The Fire TV offers HDMI and optical audio, with support for Dolby Digital Plus and 7.1 surround sound pass-through, along with an Ethernet port and a USB 2.0 port. According to Amazon, the Fire TV is designed to outpace competitors like the Apple TV and Roku in performance: The 0.7-inch-thick box features a 1.7 GHz quad-core CPU (MediaTek 8173C), 2 GB of RAM and 8 GB of internal storage, along with a dual-band wireless radio for 1080p streaming over 802.11a/b/g/n Wi-Fi. The Fire TV now supports 4K Ultra High Definition streaming quality when used with compatible 4K Ultra HD TVs.[12] The company said that it does not intend the Fire TV to compete with gaming consoles; instead, its gaming capabilities are geared toward people who don't already own a console but may play games on a smartphone or tablet. It has a dedicated controller accessory.[4]

Fire TV Stick[edit]

On November 19, 2014, Amazon released a smaller version of the Fire TV called the Fire TV Stick. It is a HDMI-port plug-in device that replicates much of the functionality of the larger Fire TV.[13] Its hardware is slightly different, it has 1 GB of RAM, 8 GB of storage, weighs 0.9 oz. (25.1g) and it uses a BCM28145 1.2 GHz Cortex-A9 processor[14] The Fire TV Stick is bundled with a TV remote, a model with voice search on the remote and one without.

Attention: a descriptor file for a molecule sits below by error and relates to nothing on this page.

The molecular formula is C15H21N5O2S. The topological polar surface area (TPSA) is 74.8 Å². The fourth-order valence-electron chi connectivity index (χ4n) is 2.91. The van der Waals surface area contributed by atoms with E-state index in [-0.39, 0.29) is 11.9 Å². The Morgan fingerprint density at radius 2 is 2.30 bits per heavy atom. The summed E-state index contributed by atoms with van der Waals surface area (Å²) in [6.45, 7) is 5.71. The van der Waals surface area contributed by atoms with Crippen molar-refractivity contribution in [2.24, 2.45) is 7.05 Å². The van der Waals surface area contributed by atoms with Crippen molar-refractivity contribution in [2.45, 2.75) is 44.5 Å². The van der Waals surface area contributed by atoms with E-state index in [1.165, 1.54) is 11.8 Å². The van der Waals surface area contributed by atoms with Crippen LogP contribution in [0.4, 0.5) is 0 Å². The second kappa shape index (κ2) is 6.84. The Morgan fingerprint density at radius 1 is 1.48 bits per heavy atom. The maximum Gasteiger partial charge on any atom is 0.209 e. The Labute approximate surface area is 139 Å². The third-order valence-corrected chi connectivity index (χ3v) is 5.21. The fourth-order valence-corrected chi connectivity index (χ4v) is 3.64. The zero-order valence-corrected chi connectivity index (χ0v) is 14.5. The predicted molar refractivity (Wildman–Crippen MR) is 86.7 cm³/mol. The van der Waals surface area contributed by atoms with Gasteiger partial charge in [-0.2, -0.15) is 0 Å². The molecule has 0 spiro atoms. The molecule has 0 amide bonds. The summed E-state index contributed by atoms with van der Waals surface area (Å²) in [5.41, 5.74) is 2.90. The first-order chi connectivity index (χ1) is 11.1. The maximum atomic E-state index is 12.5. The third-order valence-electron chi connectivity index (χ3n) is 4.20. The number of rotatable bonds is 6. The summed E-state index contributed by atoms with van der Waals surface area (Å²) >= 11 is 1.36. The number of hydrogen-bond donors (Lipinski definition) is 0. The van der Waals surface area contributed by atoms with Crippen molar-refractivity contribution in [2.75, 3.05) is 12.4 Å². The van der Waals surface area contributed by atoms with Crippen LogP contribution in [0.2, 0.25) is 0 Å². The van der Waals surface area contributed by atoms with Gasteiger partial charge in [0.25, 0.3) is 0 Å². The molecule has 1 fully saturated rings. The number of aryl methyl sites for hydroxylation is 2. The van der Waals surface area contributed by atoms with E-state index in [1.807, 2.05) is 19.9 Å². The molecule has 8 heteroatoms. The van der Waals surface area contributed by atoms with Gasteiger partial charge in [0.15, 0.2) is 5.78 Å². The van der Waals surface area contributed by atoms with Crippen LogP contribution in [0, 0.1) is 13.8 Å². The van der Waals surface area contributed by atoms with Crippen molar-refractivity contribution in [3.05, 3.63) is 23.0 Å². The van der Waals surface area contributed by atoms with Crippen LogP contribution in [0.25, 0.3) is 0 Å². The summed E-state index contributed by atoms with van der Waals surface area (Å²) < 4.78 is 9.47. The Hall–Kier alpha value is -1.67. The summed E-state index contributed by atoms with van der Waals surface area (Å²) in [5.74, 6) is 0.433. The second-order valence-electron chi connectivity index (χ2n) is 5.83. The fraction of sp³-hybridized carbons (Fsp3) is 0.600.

Software[edit]

The device initially ran Fire OS 3.0, based on Android Jelly Bean 4.2. According to Amazon, that made it "simple for developers to port their services and games over to Fire TV."[4]

Updates[edit]

On March 24, 2015, Amazon announced an update to the Fire TV software to provide the following additional features which address some of the concerns raised in early reviews:[15]

  • Expandable USB storage on Amazon Fire TV; the user can connect a USB mass storage device to expand the Fire TV storage.
  • Connect to the user's hotel or dorm room Wi-Fi with captive portal support, which enables the user to connect to Wi-Fi that requires web authentication—this includes Wi-Fi at most major hotels, as well as some universities.
  • Private listening on Fire TV, adds support for wireless Bluetooth headphones to Fire TV.
  • Browse and search Prime Playlists: Prime members can now take advantage of Prime Music playlists from Fire TV with hundreds of expertly curated Prime Playlists to pick from.
  • Hidden PIN entry, the PIN entry screen hides the numbers selected.
  • New shortcuts put the user's Fire TV to sleep or enable display mirroring by pressing and holding the Home button on the remote.

Reception[edit]